Friday, February 03, 2006

Heading North


Only 19 years old, Alex is most times a man of few words, sensitive yet stern, attentive and yet entirely oblivious. Around the ladies he grins and flirts, sometimes he even lets loose and throws his arm over their shoulders, wistfully prancing down the path, giddy. Then my guide returns to my side, concerned with how the altitude affects my breathing. He goes ahead and checks the buses to see if there are seats, and he always calls ahead to our destinations to make sure everything is ready. Yesterday in San Marcos at the banquet for the awards ceremony for the JEM, he came over to my table to talk about the lunch because they were going to be serving meat. He advised me to push the chicken aside and just eat the side dishes.

Alex hasn’t seen his brother in four years and his father in six. His little brother has never met his dad and his mother went through cancer and surgery while her husband took odd jobs up north. They—the brother and father—have encouraged Alex to come to North Carolina, saying that they’ll help him get the papers and pay for the passage. He was having trouble of some kind in school last year and was seriously considering leaving when the boys convinced him to stay and be my guide for the year.

Alex’s brother and father, two cousins of Waner, the mother of Angelica, the father of Ever, two uncles of Cristian, and on and on. It seems everyone has been there, is there now, or wants to go there. At the planning meeting in Conlaj, before talking about art they asked about English. Edger told me that it was essential for them to learn English since they all wanted to go north. One boy in the meeting spoke perfect English because he and his family lived in the U.S. for seven years. Ian met a rancher at church who had been there for six months. We both were sitting on a stoop in front of the studio of an artist when a big-bellied man with a coarse voice and perfect English struck up a conversation about his time in Carolina. A man with gold stars in his front teeth approached me in the plaza of Tacaná. He had spent 14 years working in McDonald’s and Kentucky Fried Chicken in Florida and Tennessee and in a few months plans on returning.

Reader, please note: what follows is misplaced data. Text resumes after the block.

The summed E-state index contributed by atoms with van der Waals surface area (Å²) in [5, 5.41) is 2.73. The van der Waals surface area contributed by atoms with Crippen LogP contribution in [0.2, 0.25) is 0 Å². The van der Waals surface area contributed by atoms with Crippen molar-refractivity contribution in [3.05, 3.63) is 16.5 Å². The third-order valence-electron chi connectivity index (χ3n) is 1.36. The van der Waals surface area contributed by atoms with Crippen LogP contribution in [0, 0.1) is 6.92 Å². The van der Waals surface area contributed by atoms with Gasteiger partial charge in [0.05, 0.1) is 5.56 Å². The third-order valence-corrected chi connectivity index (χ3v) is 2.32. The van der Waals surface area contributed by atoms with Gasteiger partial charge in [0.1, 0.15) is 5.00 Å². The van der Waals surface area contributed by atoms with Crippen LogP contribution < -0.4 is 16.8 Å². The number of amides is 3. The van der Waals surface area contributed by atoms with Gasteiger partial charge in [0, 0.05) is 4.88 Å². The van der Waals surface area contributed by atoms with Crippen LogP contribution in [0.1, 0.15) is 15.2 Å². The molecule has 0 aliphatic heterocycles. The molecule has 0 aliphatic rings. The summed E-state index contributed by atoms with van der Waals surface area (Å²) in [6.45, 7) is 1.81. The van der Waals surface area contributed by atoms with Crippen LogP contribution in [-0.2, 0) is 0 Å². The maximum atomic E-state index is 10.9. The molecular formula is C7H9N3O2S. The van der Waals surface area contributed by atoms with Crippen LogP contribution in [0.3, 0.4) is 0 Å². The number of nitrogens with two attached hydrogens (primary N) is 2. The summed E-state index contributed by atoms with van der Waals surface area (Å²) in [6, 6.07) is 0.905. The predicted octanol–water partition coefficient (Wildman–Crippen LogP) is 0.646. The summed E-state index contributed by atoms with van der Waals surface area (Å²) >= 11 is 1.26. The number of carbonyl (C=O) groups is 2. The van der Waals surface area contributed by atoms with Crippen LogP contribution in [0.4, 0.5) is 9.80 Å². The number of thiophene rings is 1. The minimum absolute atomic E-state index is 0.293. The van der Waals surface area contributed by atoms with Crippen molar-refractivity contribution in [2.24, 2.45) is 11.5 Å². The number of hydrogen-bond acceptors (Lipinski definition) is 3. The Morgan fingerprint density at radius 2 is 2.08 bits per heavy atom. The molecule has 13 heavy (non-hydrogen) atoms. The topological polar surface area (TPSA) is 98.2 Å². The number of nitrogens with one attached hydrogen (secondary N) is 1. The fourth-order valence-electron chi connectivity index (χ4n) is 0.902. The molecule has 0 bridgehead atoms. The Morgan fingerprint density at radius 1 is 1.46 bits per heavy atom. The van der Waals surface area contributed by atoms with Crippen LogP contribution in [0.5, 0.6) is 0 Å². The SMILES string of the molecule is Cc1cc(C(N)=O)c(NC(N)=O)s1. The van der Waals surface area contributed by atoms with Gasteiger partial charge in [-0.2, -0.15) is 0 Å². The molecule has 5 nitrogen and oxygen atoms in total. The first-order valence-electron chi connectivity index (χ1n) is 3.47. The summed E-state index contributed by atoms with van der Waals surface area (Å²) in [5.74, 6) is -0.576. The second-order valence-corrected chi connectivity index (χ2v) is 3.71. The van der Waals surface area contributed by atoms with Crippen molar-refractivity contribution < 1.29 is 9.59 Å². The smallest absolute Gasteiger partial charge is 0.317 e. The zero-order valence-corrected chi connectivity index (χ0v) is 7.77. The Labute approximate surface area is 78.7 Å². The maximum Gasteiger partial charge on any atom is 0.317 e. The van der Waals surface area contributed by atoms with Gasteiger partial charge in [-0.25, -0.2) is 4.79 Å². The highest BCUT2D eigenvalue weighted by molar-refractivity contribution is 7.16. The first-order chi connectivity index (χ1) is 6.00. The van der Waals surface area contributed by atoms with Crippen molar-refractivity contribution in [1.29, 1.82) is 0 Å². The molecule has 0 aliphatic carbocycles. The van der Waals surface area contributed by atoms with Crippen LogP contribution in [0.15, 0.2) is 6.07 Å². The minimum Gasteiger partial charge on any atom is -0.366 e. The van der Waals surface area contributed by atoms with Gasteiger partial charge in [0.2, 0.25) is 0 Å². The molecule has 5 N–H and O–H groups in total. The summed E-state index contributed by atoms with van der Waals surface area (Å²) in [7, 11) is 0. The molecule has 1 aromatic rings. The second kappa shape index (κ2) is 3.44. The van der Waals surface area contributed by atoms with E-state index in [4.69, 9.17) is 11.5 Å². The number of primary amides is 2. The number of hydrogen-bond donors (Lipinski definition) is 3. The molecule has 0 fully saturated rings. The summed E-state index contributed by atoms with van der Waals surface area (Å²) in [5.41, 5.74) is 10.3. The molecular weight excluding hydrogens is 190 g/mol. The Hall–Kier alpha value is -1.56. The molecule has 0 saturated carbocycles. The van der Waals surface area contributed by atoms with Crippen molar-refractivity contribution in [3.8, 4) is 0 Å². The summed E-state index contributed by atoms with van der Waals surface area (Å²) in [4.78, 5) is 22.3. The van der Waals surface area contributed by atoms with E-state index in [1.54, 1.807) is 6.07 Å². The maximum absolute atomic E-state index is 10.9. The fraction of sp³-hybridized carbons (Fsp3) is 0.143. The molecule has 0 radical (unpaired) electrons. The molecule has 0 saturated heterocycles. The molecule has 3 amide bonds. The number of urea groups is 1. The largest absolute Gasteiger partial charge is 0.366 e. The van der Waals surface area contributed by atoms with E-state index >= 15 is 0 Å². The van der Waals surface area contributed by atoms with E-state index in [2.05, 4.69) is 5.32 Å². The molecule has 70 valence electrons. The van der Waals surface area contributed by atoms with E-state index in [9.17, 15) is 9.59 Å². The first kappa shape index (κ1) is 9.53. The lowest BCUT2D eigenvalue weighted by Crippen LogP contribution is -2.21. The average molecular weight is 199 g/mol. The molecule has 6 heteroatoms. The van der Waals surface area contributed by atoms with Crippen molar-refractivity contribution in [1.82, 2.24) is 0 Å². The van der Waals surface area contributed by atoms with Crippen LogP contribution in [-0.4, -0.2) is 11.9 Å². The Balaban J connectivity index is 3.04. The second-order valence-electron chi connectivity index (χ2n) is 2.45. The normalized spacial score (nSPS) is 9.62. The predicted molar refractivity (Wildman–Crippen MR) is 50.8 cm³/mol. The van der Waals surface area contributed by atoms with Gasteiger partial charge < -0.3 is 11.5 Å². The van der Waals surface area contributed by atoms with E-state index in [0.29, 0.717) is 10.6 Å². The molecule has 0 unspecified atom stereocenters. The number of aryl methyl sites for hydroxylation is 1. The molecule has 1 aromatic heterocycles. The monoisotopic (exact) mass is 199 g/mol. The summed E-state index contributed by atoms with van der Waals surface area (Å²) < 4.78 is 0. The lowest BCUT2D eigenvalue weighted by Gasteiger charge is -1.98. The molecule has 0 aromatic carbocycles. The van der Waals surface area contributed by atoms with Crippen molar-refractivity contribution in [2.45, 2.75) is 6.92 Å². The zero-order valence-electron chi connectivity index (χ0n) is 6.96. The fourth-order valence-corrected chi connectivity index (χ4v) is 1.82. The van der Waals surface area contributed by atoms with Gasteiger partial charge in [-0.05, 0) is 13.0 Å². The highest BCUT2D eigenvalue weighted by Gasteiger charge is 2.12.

After hearing Don Feliciano, Cristian’s father, talk at the school assembly about those that go to the U.S. earning money but remaining ignorant, I knew that there was room to express my own thoughts. I nonchalantly expressed my feelings to Alex in regards to him going north and I naively tried to explain that the U.S. can’t solve all problems. He responded, Hay que cuidar a su familia. One must take care of his family. I then tried to steer him away from the idea of working the fields up north by talking about the dangers, mistreatment, and racism, and I told him that studying or trying to find a grant could get him a student visa. He looked at me with wide eyes and didn’t respond, absorbing what I had said and shrugging it off at the same time. I realized that I have no idea what I think. Perhaps my privileges do not allow me make judgments or give advice. The people here, like the decisions they are forced to make, are genuinely complicated, scraping at the door of a global economy that forgot Guatemala was on the map. Then again, they are straightforward and simple. Here there are no jobs, no infrastructure, no money, and hence, no options. Except to head north.

3 Comments:

At 10:59 AM, Anonymous Anonymous said...

Survival is a strong emotion.

You don't have to have all the answers; noone does. As we learn sometimes our thinking changes. This is a good thing.

 
At 11:01 AM, Blogger gtoz said...

But maybe that is why Art Corp sent you there! If you can help them develop natural native art skills maybe a few will find work at home and not feel like they must flee north to "cuidar a su familia".

 
At 6:14 PM, Anonymous Anonymous said...

when i get asked about all the money one can earn there, i mention how much things cost.... at least it gives a new perspective to the tierra de oro idea

 

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